In the near future for Pycraft there will be a series of smaller releases, and each of these releases will add features towards Pycraft v0.10. This is because during those 70 days of programming to the release of v0.9, Pycraft appeared quite quiet to the rest of the world, and releasing sub-updates has the added advantage of getting out previews quicker to the world, which means more beta testing and more bug fixes before the game is compiled in Pycraft v0.10. The compiling process will only happen at these larger releases. Pycraft (.exe) files at current only support 64-bit versions of Windows 10, however support for 32-bit as well as support (and hopefully testing) will take place for Mac, Linux and other Windows based operating systems.


The Pycraft v0.9 home page.

At present this looks to be the schedule for Pycraft updates:

Pycraft v0.9 — Released on the 19th of September 2021!

Pycraft v0.9.1 — Will be released by the 10th of October and will feature a complete programming redesign, as well as some UI improvements.

Pycraft v0.9.2 — Will feature work towards map loading in game and some tweaks to the OpenGL environment, and hopefully fixing that skybox!

At the end of October Pycraft will be 3 years old!

Pycraft v0.9.3 — Will add better lighting, as well as a sun to the game! This update will also include the introduction of day and night cycles (20 minutes from sunset to sunrise), including clouds and dynamic skyboxes (featuring stars and night and day scenes).

Pycraft v0.9.4 — This will add weather events to the sky box, as well as updated sounds, including libraries for night sounds, day sounds, rain sounds, snow sounds, ambient music, footstep sounds on wet ground, footstep sounds on snow, hurt sounds, civilisation sounds, ocean sounds, and environmental sounds (like trees and grass).

Pycraft v0.9.5 — This will add an ocean to the OpenGL environment, as well as hopefully fixed collisions and much improved frame rates in game.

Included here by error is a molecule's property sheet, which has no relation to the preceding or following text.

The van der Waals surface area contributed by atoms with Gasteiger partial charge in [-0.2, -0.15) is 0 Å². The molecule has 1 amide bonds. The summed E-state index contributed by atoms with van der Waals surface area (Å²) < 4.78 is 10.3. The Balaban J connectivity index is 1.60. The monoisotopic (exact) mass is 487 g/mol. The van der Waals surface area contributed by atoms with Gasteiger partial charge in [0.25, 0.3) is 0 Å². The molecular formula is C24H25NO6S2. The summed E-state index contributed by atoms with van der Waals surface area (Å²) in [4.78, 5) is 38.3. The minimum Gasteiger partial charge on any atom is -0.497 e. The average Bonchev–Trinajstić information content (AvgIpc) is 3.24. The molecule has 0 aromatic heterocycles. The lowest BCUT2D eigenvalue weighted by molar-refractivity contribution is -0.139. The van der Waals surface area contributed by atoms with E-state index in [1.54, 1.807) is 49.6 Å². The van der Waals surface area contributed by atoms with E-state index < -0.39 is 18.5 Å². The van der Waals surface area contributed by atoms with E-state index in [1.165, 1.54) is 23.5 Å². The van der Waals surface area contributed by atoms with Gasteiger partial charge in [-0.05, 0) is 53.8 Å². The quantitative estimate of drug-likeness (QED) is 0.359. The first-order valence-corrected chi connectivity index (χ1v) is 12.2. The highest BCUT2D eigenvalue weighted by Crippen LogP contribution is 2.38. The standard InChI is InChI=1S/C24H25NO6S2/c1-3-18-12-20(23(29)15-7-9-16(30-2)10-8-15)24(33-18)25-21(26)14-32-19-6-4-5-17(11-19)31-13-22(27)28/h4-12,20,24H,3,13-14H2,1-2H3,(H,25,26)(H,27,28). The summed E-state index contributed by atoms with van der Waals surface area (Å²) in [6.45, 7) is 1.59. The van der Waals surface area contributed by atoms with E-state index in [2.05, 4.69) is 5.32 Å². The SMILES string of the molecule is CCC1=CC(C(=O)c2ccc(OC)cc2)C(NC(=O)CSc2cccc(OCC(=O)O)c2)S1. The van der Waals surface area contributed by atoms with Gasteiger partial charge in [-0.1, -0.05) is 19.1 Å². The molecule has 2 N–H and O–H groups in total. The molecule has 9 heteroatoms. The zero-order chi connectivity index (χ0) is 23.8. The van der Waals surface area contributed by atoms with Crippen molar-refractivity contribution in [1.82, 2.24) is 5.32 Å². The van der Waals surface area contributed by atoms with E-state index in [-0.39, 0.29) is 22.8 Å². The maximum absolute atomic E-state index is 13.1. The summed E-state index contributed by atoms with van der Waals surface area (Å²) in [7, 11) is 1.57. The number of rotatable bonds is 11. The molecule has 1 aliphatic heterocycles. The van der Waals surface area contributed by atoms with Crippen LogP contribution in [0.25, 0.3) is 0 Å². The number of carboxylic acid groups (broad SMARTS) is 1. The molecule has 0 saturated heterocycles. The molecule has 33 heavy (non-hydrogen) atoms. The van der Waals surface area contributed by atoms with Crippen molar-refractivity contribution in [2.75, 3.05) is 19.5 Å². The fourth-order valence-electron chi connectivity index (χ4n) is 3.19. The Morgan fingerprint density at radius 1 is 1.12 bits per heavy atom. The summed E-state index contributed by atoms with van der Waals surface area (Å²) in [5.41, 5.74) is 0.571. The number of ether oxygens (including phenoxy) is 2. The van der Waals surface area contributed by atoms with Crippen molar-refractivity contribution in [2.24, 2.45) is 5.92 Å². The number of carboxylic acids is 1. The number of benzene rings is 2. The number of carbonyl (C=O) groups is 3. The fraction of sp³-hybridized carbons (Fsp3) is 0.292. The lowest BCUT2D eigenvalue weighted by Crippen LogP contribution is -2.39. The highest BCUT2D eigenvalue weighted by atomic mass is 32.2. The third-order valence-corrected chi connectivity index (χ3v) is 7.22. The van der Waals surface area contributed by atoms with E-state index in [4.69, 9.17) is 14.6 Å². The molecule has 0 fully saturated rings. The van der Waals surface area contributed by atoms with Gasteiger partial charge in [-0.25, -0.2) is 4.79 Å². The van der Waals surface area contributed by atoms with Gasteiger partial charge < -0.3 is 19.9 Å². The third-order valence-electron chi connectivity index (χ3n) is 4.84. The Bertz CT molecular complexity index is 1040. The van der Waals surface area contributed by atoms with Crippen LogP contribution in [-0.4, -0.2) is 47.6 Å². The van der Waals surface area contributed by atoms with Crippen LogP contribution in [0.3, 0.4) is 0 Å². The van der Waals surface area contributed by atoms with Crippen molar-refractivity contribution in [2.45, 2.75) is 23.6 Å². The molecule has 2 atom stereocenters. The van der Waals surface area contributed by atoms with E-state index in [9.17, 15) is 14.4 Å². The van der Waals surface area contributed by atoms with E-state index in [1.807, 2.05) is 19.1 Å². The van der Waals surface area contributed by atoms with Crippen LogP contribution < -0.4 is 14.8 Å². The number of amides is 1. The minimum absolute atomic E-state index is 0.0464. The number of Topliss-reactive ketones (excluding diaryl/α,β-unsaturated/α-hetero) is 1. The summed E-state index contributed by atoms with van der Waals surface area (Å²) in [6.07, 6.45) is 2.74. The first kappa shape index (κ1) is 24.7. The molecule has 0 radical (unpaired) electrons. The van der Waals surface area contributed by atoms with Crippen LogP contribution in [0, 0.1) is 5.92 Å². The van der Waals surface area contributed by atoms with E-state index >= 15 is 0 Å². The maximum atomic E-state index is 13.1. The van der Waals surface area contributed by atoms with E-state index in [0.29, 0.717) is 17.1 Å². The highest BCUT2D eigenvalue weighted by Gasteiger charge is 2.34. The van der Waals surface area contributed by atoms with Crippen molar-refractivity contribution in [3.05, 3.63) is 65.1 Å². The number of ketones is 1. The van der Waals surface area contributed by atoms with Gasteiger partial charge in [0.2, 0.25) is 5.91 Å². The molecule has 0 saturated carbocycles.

Pycraft v0.9.6 — This update will add structures (like buildings, trees, grass, boats, people) to the game.

Pycraft v0.9.7 — This update will feature interactions with the objects added in the previous update.

Pycraft v0.9.8 — This update will feature the addition of a story line to the game.

Pycraft v0.9.9 — This update will feature a start position in game, as well as saving your progress and loading them on a start screen, this update will also begin the process of playthrough!

Pycraft v0.9.10 — This update will feature a GUI, as well as an in-game character!

Pycraft v0.10 — This update is set to be released in Spring of 2022 at the earliest! This will showcase all the sub-updates to Pycraft v0.9, as well as featuring a compiled version. This update will also improve upon features added in sub-updates, as well as improving performance, and lots of bug fixes.

Pycraft v0.10.1 — This update will feature the addition of inventory items.

Pycraft v0.10.2 — This update will feature improvements to the inventory and map GUIs, this is as far as the plan reaches so far!

Final Words

Thank you for reading this article, I hope that you have liked this article and hopefully you have learned something about either Python or about the future plans for Pycraft. If you want to share this article that would be greatly appreciated! Pycraft v0.9 took a very long time to develop, and a lot of work was put into both that update, Pycraft as a whole and writing these articles for you, as a result if you have any questions feel free to message me here on twitter ( or drop me an email at (

Normally I’d have gone over highlight features and the “quick bits” about the latest update to Pycraft, however a lot of those features were mentioned in the last article and on my GitHub page. This style of writing however is not gone and as work progresses towards Pycraft v0.10, and all of the sub-updates to Pycraft v0.9, I will be going over some of the new features and explaining how they have been programmed, as well as any problems I faced and how I overcame them (so hopefully you don’t have to!).

I’m regularly on Twitter so feel free to message me with any questions you may have on the project, for feel free to let me know of any typos and mistakes, although every attempt has been made to make these publications as accurate as possible, I am human and do (very occasionally) make mistakes.

Thank you for reading this article, that’s really appreciated. And remember; anyone can learn to code. And games like my own, which I’m still working on, from a programming point of view are possible for everyone!

Links and Credits

My Twitter Page:
My GitHub page:
Pycraft can be found here:

With thanks to:
Pygame (, Numpy (, Pillow (PIL) (, Python (, Tkinter, PyAutoGUI (, psutil (, GitHub (, PyOpenGL (PyOpenGL — The Python OpenGL Binding:, OpenGL (, YouTube, Windows, Visual Studio Code (, Microsoft and My amazing Twitter followers and community.

Please note any links are not moderated by me (outside of my Twitter and GitHub pages), they are safe links at the time of writing however I do not control the content on them.